Anthony Hopkins, blogging, C.S. Lewis, freelancers, International Freelancers Academy, International Freelancers Day, James River Writers, Library of Virginia, LinkedIn, literary agents, Richmond Times-Dispatch, Writer Resources, writers conferences, writing, writing communities
Did you know today is International Freelancers Day?
To mark the occasion, I am going to have lunch with some Richmond writers at Can Can Brasserie, one of my favorite haunts here in the real world. In the virtual world I will be attending a few webinar sessions offered by the International Freelancers Academy. The name sounds rather posh and Oxbridge, doesn’t it?
Up until this week, I did not know such an organization existed. That’s the thing about blogging. One day you’re poking around on the web, looking for kindred spirits online; the next thing you know, you’re a member of an Academy. Well, at least on LinkedIn.
A sense of community is important for writers. There’s a touching moment in the film Shadowlands, when a young student tells C.S. Lewis (played by Anthony Hopkins) that “we read to know we’re not alone.”
I agree. To which I would add: we write to know we’re not alone. And when we’re done writing for the day we often seek other members of our tribe. Sometimes, if we’re lucky (and I am), we’re married to one.
In the essay I wrote for the Richmond Times-Dispatch, the one that got this blog rolling, I mentioned some of the places and organizations that I discovered early in my tenure as a Richmonder. One organization particularly close to my heart is James River Writers.
I had been here less than a month and was still getting lost—even when using the GPS. After a few wrong turns in a city where, it seems, every other turn is illegal because every other street is one-way, I found myself at JRW’s office in Richmond’s historic Manchester district. The office is actually a room in the ArtWorks gallery on Hull Street. This is where I first met Anne Bryan Westrick, JRW’s administrative director. If such a thing as friendship at first sight exists, this was it. Warm and open-hearted, she welcomed me into her office even though she was in the midst of work. She made me feel at home, and an immediate part of the JRW community—as though they had been saving a place for me.
James River Writers was my lifeline during that first year in Richmond. It helped ground me, and gave me back the sense of writerly self I thought I’d left behind in Oberlin, where all of my writer friends and former professors were. In this strange land, I no longer felt like a stranger.
At the JRW writers’ conference last October, held at the massively impressive Library of Virginia, which I have yet to explore, I served as a volunteer, escorting understandably nervous writers to their five-minute pitch sessions with a New York literary agent. A slight divagation: The five-minute pitch, which includes the time it will take for the agent to respond, is akin to speed dating, something I have, thankfully, never tried. Regular readers of this blog know about my familiarity with online dating, and how that turned out for me. Think of my husband John as a successful book deal, and you begin to get the idea of what’s at stake for these writers at the conference. They are bringing their carefully crafted “elevator speech” about their novel or non-fiction book to the attention of someone who is not only genuinely interested in what they have to say, but also has the power to change their lives.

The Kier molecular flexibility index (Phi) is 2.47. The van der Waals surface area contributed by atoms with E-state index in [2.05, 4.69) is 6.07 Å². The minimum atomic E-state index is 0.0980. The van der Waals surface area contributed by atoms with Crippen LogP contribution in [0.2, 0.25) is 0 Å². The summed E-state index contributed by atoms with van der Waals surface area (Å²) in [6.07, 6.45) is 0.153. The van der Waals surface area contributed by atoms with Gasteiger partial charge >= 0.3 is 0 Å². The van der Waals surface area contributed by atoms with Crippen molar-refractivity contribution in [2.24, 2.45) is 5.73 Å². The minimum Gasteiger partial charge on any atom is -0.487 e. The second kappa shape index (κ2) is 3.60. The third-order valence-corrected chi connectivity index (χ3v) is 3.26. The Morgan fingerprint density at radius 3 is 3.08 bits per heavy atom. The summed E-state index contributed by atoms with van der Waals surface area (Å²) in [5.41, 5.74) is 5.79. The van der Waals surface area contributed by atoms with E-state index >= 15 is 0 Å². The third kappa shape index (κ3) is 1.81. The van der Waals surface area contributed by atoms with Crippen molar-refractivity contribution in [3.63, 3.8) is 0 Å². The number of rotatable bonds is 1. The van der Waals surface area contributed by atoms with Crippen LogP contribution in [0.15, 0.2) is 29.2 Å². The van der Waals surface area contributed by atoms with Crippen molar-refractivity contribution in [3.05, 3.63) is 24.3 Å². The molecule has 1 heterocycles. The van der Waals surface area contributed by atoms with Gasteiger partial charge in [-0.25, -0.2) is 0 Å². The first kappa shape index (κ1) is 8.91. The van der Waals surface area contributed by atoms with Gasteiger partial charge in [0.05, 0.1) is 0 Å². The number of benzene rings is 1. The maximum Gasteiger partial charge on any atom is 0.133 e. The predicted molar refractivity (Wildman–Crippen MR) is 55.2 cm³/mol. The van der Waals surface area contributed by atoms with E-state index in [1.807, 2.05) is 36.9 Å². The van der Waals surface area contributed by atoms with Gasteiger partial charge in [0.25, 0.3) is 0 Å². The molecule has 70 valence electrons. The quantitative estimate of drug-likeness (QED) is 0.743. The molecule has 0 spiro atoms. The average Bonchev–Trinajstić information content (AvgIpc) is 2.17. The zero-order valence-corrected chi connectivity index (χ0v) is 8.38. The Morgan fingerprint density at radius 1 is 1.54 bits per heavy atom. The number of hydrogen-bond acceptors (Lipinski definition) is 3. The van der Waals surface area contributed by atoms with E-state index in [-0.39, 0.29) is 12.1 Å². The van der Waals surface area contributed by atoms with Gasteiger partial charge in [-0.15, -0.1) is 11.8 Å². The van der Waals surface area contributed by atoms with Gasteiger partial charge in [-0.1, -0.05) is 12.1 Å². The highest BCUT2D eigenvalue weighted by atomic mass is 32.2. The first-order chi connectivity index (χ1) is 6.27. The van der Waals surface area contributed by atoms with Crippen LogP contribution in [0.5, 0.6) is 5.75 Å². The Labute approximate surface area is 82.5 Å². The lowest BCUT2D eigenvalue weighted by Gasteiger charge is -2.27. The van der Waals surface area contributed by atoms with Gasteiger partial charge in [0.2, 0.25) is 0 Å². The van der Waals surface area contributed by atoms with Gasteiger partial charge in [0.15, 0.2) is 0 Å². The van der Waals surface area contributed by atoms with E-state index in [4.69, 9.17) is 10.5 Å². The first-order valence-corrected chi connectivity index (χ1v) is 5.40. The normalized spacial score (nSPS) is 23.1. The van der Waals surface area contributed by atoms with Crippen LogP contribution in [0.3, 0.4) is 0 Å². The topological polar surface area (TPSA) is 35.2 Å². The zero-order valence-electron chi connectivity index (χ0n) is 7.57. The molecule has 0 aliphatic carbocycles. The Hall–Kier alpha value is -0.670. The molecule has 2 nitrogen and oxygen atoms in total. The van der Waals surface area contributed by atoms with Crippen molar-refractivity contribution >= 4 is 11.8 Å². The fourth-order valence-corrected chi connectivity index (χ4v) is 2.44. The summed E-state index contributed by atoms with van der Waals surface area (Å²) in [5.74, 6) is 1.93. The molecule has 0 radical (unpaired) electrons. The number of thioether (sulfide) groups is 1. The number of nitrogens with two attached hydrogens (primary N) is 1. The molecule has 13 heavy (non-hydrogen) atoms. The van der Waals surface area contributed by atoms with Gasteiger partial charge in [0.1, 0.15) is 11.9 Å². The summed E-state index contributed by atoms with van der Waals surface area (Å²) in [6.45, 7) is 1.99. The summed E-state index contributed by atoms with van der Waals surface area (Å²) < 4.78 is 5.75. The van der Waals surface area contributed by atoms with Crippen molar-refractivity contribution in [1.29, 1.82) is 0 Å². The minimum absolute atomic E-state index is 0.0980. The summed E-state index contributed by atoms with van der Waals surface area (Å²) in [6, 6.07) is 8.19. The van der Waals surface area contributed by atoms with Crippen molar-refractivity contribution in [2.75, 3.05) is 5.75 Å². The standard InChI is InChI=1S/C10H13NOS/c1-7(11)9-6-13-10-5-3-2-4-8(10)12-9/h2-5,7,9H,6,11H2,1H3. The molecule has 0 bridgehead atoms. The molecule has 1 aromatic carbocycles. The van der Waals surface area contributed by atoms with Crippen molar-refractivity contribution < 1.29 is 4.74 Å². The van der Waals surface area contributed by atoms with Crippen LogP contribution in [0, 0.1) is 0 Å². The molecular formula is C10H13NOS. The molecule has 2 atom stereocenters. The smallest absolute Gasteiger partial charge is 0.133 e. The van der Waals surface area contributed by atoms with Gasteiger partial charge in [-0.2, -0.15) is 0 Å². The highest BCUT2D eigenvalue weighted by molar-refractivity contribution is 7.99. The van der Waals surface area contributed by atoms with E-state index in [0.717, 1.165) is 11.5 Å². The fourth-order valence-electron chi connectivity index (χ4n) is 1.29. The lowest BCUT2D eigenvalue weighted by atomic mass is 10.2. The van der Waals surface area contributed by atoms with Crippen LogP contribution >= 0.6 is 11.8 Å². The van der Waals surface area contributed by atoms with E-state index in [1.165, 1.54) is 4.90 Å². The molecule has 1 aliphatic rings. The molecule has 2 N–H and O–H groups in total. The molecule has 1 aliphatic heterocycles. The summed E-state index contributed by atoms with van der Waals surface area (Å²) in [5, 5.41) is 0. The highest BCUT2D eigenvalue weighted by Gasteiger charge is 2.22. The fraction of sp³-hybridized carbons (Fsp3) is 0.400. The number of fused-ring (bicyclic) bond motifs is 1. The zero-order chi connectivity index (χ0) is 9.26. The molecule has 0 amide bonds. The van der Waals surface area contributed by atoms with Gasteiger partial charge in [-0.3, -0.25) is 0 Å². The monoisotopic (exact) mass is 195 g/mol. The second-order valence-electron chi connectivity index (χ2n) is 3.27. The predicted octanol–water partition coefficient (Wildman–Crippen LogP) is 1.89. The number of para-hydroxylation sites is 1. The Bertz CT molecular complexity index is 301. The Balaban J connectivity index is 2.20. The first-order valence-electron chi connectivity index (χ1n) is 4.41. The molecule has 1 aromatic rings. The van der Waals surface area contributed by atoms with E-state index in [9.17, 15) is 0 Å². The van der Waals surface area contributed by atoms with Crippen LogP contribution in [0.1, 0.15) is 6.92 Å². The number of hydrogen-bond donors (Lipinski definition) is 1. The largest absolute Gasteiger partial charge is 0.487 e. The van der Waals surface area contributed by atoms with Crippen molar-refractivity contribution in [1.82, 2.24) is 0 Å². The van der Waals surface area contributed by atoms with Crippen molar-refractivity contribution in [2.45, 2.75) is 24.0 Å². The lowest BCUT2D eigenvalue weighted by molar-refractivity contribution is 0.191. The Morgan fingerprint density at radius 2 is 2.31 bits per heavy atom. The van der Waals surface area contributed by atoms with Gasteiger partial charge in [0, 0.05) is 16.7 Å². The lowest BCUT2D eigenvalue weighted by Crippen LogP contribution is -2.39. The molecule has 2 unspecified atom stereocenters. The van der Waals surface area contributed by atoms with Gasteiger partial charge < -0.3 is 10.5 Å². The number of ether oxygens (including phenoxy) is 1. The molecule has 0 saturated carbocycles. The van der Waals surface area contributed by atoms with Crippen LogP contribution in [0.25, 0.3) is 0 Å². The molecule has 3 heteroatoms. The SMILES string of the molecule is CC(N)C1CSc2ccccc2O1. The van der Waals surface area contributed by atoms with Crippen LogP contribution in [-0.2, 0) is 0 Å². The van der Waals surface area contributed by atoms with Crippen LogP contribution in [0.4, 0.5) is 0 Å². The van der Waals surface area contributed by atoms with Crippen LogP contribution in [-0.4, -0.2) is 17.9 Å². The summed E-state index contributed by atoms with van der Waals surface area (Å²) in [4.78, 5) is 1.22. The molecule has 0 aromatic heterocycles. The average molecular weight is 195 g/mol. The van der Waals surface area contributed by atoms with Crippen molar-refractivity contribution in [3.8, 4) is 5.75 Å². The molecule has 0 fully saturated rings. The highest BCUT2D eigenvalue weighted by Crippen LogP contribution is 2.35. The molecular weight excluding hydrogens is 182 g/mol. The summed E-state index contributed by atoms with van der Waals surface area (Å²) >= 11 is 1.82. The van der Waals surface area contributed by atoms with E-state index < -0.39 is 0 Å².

But back to James River Writers. Besides sessions with literary agents, their annual conference also features discussions with authors, screenwriters, playwrights, poets, and editors—even lawyers and accountants, who spoke about the business of being a writer. After completing my duties as an escort, I was allowed to sit in on some of these sessions. I learned a lot, met some wonderful people, and made some valuable contacts.
Throughout the past year, I attended many of JRW’s dynamic monthly “writing shows,” where panels of authors talk about specific topics related to the art, craft, and business of writing. I was away from Oberlin, but I had found a new place in which to learn, and it was exhilarating. I had found my people. New people, but mine. I was not alone.
I’ll be sorry to miss the JRW conference this year; John and I will be in San Diego. He has a conference of his own to attend, and I’ll be meeting with a client about a book project. But there’s a symmetry to that—I’ll be putting to use some of what I’ve learned this past year.
So on this Day of International Freelancers, one year after joining James River Writers and one month after launching this blog, I raise a glass to all of the freelancers, fiction writers, non-fiction writers, journalists, bloggers, poets, playwrights, screenwriters, librettists, and editors out there—in the blogosphere and on the Earth’s sphere. To the ones I know, and the ones I’ll never know. To the ones I might one day meet, and the ones I might one day read.
You are not alone.